6 Rockefeller Center
Rockefeller Center is a vast entertainment and shopping complex in the middle of Manhattan, and home to NBC-TV and radio and other media. There is an outdoor skating rink which is incredibly popular in winter. At Christmas a huge tree stands out front. Inside are shops, restaurants, and an observation deck. In front of the International Building is a famous sculpture of Atlas. The centerpiece is the 70-storey RCA Building, a slender, towering structure that offers views of midtown Manhattan. If you are looking for a place to see the city skyline, try the Top of the Rock Observation Deck.The "deck" includes three floors, located on 67th, 69th, and 70th floors. There are both indoor and outdoor viewing spaces, which are open to the public day and night.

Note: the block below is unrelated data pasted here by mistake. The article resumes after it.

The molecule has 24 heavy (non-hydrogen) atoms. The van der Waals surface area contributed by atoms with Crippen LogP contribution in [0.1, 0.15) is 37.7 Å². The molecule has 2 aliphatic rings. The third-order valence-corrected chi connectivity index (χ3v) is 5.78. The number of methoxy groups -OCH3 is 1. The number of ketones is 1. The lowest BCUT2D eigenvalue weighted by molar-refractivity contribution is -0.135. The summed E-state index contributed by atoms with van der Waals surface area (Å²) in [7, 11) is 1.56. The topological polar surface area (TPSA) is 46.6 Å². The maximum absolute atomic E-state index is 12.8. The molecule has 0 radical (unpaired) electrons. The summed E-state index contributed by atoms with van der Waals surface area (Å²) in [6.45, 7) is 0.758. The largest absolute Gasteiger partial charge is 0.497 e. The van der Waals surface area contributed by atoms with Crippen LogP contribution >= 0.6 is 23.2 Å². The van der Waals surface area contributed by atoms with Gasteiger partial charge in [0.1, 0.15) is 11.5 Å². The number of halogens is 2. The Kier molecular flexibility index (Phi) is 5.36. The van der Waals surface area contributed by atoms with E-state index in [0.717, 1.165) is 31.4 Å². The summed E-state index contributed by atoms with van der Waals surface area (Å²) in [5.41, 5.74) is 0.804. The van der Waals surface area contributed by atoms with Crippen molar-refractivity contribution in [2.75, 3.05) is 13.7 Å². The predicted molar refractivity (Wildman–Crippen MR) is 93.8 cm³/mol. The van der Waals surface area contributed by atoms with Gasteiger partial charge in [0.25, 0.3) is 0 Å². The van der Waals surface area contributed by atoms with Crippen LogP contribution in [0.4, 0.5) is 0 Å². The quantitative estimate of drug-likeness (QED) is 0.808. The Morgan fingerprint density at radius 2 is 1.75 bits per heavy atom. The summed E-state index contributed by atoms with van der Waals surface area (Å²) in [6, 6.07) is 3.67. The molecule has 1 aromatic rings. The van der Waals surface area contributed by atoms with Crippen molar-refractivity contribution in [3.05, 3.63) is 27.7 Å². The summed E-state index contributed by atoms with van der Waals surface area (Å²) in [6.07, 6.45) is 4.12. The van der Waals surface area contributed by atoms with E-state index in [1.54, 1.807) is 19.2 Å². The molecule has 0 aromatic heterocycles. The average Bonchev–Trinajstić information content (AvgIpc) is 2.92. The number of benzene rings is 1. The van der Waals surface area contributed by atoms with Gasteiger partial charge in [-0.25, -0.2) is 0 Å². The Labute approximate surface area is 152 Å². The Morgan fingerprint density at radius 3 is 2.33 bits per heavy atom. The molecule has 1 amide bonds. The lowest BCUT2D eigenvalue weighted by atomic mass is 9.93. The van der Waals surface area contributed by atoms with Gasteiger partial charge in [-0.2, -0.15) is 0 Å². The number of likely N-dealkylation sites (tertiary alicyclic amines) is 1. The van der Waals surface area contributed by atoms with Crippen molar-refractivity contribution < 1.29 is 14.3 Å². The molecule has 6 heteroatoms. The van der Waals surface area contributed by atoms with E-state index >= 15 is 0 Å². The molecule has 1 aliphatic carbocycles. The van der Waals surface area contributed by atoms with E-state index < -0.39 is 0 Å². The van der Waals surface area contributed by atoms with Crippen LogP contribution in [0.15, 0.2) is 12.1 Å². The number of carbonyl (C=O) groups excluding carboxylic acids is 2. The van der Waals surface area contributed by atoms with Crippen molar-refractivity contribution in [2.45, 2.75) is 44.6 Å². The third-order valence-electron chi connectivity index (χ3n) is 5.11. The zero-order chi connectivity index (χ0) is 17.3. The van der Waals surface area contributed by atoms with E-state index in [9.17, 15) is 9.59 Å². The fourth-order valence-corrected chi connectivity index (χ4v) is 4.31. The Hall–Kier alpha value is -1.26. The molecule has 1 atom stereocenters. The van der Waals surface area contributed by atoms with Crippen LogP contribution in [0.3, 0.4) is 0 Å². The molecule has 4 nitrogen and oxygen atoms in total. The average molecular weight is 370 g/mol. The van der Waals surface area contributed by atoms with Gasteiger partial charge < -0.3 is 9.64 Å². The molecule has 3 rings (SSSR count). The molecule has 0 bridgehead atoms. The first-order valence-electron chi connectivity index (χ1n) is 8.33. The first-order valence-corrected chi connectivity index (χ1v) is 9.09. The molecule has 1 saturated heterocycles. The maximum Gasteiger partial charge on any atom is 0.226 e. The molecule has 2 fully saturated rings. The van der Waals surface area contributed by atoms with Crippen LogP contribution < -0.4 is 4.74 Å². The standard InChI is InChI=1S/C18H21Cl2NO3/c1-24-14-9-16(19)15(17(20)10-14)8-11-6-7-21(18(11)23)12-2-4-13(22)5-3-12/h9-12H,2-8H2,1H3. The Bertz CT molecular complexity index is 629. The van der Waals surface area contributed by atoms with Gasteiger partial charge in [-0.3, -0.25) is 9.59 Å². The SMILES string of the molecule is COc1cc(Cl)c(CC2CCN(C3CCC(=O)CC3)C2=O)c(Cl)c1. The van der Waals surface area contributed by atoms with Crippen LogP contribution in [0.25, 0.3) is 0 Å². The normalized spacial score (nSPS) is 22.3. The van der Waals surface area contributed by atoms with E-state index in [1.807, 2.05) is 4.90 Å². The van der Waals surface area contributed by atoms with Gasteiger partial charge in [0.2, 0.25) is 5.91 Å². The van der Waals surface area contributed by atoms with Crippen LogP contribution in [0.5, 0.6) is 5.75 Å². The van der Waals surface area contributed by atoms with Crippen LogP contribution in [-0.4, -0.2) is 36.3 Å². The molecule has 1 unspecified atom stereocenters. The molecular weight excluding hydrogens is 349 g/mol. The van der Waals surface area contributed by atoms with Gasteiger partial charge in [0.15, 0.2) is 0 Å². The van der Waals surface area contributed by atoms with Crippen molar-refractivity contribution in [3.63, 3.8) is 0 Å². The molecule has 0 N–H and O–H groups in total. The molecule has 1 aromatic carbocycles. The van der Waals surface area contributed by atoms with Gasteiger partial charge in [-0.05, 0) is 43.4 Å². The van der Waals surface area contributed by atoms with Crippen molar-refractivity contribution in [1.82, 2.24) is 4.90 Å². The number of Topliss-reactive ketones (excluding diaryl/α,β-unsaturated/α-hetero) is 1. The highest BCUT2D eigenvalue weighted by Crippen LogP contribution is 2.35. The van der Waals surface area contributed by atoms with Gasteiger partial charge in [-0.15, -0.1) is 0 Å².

7 Fifth Avenue
Fifth Avenue has long had a reputation as New York's premier shopping area. Many top end designers have their flagship stores located along this famous avenue. Cartier, Tiffany, Bergdorf-Goodman, the famous Apple Store Fifth Avenue, and of course Saks Fifth Avenue, as well as many others line the posh avenue. Even none shoppers can enjoy a walk along Fifth Avenue.
8 Brooklyn Bridge